Alcohol Consumption May Increase Stroke Mortality

April 20, 2014

New research conducted by the University of Eastern Finland and published in Acta Neurologica Scandinavica and retrieved in Medical News Today shows that men who drink alcohol more than twice a week have a risk of stroke mortality three times greater than those who drink no alcohol at all. Interestingly, the study showed that the actual amount of alcohol consumed did not make a difference to the elevated mortality rates.

However, this does not mean that we can consume any amount of alcohol that we wish.  In fact, heavy consumption of alcohol actually increases the risk of any ischemic stroke in the first place. Also, the risk of a cerebral hemorrhage increases in proportion to an increase in alcohol consumption.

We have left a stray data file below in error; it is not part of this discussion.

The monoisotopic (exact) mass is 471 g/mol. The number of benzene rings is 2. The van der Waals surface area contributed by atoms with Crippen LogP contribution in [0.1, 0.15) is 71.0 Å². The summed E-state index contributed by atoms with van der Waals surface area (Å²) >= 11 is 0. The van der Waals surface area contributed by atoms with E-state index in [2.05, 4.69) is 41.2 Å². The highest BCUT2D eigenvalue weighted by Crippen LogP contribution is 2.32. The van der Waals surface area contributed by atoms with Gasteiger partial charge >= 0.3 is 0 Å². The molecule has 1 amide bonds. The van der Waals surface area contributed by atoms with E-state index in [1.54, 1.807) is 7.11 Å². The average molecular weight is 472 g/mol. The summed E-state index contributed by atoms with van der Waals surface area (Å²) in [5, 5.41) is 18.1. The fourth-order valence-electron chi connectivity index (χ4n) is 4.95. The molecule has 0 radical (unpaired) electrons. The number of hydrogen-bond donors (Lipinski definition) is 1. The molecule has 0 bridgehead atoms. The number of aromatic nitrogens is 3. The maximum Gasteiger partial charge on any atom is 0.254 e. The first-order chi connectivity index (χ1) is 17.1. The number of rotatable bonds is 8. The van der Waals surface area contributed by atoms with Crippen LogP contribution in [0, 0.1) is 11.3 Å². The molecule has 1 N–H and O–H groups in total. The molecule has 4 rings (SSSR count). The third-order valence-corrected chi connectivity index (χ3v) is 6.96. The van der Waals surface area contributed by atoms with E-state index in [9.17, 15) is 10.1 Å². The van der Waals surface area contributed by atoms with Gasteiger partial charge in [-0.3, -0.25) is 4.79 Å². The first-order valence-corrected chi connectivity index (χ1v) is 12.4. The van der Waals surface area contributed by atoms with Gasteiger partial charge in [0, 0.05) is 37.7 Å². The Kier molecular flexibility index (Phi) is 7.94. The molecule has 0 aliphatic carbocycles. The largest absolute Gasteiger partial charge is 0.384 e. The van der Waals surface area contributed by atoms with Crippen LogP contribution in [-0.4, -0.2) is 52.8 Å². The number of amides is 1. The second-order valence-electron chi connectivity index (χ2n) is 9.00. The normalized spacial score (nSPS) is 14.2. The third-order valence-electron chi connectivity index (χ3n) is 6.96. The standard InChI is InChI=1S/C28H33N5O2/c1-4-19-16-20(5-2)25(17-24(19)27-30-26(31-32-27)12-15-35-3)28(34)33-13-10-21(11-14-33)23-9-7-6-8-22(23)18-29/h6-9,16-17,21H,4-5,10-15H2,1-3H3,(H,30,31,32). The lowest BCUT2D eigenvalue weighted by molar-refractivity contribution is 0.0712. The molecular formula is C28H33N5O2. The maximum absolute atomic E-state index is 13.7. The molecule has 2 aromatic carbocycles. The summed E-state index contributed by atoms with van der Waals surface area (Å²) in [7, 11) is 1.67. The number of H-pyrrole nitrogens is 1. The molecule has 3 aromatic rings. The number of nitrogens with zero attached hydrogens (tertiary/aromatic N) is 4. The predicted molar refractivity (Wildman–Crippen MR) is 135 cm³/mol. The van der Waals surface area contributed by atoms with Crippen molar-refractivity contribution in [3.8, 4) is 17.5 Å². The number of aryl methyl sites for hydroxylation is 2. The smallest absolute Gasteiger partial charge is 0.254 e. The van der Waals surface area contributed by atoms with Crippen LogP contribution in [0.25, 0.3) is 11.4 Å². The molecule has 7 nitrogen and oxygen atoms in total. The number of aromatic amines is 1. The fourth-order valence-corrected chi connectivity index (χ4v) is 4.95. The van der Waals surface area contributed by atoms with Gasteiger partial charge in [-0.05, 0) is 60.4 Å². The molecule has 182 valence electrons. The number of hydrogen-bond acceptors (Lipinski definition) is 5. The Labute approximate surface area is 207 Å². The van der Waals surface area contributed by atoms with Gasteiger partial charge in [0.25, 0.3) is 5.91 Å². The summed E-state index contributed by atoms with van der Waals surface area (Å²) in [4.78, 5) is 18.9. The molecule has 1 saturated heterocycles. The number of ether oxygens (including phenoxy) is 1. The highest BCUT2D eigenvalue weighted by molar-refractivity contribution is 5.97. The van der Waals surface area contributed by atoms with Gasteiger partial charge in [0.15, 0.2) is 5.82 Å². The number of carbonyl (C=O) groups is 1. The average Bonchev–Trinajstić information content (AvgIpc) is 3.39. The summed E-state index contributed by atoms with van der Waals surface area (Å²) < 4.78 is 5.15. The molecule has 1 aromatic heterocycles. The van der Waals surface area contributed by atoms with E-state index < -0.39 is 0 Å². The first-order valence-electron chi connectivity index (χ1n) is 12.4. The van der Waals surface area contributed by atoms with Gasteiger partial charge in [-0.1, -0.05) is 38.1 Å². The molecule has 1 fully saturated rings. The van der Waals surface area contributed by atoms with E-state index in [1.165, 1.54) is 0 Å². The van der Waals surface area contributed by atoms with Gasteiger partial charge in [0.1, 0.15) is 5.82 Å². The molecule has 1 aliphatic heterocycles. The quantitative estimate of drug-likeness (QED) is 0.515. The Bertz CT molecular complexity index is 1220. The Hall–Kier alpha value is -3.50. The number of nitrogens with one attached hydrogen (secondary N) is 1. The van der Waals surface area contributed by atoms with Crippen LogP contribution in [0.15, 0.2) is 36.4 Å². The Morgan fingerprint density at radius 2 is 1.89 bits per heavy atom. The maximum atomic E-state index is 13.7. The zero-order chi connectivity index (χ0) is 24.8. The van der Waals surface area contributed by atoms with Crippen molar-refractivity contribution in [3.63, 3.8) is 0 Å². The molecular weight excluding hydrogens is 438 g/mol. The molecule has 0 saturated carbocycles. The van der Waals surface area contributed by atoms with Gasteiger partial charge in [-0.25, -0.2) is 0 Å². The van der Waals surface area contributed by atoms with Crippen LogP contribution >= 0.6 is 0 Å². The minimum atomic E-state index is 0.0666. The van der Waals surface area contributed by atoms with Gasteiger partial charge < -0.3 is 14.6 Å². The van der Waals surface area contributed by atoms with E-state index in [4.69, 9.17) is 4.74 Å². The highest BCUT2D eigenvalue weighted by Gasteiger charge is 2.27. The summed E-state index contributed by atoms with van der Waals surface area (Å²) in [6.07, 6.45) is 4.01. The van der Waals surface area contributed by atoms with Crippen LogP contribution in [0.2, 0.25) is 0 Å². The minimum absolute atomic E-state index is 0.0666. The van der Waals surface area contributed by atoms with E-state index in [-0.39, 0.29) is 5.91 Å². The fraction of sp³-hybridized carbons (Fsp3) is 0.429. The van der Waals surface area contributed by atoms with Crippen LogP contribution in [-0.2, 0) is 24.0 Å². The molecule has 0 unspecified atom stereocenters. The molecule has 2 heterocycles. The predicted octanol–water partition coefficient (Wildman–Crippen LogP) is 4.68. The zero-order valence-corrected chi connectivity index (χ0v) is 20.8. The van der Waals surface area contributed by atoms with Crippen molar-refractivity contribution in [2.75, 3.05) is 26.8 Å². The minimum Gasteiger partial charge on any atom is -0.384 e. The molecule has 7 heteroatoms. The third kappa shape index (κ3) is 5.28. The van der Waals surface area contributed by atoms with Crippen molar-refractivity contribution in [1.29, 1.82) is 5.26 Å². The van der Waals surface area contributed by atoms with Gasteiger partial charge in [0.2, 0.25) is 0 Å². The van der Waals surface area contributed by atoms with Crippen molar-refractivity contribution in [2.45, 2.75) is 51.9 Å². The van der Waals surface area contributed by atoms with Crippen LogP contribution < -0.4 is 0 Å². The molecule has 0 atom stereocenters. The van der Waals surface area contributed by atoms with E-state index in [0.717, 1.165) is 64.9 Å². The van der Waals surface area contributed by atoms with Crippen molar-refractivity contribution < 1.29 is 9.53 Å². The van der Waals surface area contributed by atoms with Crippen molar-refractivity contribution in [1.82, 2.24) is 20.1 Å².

Our perspective: This study is rather shocking in that consumption of alcohol twice a week has hereto for been considered relatively minimal and in some cases, even healthy. Further, we are quick to judge alcohol-related issues based on the quantity of alcohol consumption, rather than the frequency of consumption. We look forward to seeing additional supporting studies in order to understand the true nature of the relationship between the frequency of alcohol consumption and mortality risk.

Of course, it is also worth noting that there are many other risk factors associated with strokes and stroke mortality. However, this research shows that the dangers of alcohol consumption are not black-and-white and there is much more that we need to learn despite all of the research that we have conducted so far.

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